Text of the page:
<!-- Link to source file download -->
Download source files - 4 Kb
<!-- Link to demo file download -->
Download demo project - 28 Kb
<!-- Article image -->
<!-- Add the rest of your HTML here -->
One of the attractive new features of Windows 2000 is the menu and other selections that fade away instead
of just disappearing. To see this in operation you need to select "Use transition effects for menus and tooltips"
on the "Effects" tab of the Display Properties dialog and then select "Fade effect" in the combo box.
In this article I present a simple MFC class that allows you to apply a similar fading effect to any window
you choose - with only one line of code! Don't just close a window - have it fade away!
The effect is most appropriate to small windows; I use it most often for splash
windows, about boxes and other small dialogs.
To use the code you just add the FaderWnd source and header files to your MFC project, include the header
in the relevant source file and construct a
CFaderWnd when you want your window to fade. The
object itself takes care of fading your window and then destroying and deleting itself.
The only code you need to write is
new CFaderWnd(this). Once the
CFaderWnd is constructed
you can destroy or hide your window, or call
EndDialog if the window is a modal dialog.
For example, a modeless dialog (or it could be any child window):
or a modal dialog:
How it works
CFaderWnd uses the new layered windows feature and the
UpdateLayeredWindow API function.
The constructor creates a new topmost window with the
WS_EX_LAYERED style (among others) and with the same size and position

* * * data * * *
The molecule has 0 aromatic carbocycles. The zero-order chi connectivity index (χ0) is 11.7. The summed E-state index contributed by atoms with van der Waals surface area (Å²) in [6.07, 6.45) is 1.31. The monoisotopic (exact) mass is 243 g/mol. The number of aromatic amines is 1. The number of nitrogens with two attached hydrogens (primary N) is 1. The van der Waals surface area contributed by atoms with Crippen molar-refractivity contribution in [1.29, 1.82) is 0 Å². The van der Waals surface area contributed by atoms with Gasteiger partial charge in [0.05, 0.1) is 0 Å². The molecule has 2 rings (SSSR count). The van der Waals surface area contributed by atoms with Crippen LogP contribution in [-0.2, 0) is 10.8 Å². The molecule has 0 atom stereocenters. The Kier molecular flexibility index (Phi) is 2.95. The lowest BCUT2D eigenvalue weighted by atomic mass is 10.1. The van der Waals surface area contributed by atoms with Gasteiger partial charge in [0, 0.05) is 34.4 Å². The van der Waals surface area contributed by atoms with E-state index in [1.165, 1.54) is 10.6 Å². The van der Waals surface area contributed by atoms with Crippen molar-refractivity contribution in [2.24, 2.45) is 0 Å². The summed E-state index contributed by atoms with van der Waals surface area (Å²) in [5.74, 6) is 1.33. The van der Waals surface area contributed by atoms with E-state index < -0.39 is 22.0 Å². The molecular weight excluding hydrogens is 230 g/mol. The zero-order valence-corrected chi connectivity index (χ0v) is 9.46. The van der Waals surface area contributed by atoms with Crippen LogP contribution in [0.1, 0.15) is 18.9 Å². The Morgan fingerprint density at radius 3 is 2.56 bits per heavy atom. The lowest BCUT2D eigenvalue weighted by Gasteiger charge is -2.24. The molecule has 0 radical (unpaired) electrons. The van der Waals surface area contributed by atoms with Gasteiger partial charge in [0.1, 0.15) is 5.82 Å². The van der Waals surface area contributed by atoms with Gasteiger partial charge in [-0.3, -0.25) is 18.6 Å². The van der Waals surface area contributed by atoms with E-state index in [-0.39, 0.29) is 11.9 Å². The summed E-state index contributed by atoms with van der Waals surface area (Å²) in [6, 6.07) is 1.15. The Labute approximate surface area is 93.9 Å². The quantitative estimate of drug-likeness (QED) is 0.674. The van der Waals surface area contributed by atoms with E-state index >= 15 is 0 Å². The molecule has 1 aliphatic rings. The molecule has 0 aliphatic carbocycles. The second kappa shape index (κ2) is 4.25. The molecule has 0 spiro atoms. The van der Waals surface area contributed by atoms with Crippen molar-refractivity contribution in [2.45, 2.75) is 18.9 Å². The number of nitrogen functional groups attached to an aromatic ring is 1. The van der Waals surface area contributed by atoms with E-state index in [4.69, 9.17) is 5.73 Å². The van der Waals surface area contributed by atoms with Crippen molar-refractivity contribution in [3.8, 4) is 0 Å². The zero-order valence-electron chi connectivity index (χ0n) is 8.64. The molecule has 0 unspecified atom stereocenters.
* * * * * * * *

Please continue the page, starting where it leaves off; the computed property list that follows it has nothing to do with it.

as the source window (the window to be faded). It then uses
UpdateLayeredWindow to fill the new window
with a bitmap that is an exact copy of the source window. It also sets up a timer. When the constructor returns the source window
can be destroyed (or hidden) and the new window remains visible.
On each timer message
UpdateLayeredWindow again with a smaller value of alpha. Reducing
the alpha value makes the window increasingly translucent. When alpha is at or very near zero
CFaderWnd destroys the window and
PostNcDestroy deletes the
CFaderWnd constructor takes three parameters; it looks like
CFaderWnd(CWnd *pWndToFade, UINT nFadeTime = 2000, BYTE byAlpha = 255);
The second and third parameters are optional; the examples above all use the default values for these parameters.
For obvious reasons (and if they're not obvious you shouldn't be reading this) the first parameter, which specifies
the window to fade, must be supplied.
| This is a pointer to the source window (the window to be faded).
|This is a number of milliseconds for the whole duration of
the fade. The default value gives a 2 second fade. |
|This is the alpha value at which to start the fade. The
default value of 255 represents starting with a fully opaque window. You
might choose to start at 127, for example, so that the window immediately
becomes semi-transparent and then fades from there. |
UpdateLayeredWindow is only available on Windows 2000, so if the code were to call that function directly any
program using the
CFaderWnd class would fail to run on any other platform. I usually want my programs to run
on any Win32 platform but to use the new features when they're available. Therefore the code does not call
directly. Instead it uses
GetProcAddress to find out whether the function is available and calls it through the
returned pointer when it is. If the function is not available
CFaderWnd quietly deletes itself so it behaves as
a no-op on older platforms. Thus you can use
CFaderWnd in all your programs without compromising their ability
to run on all Win32 platforms.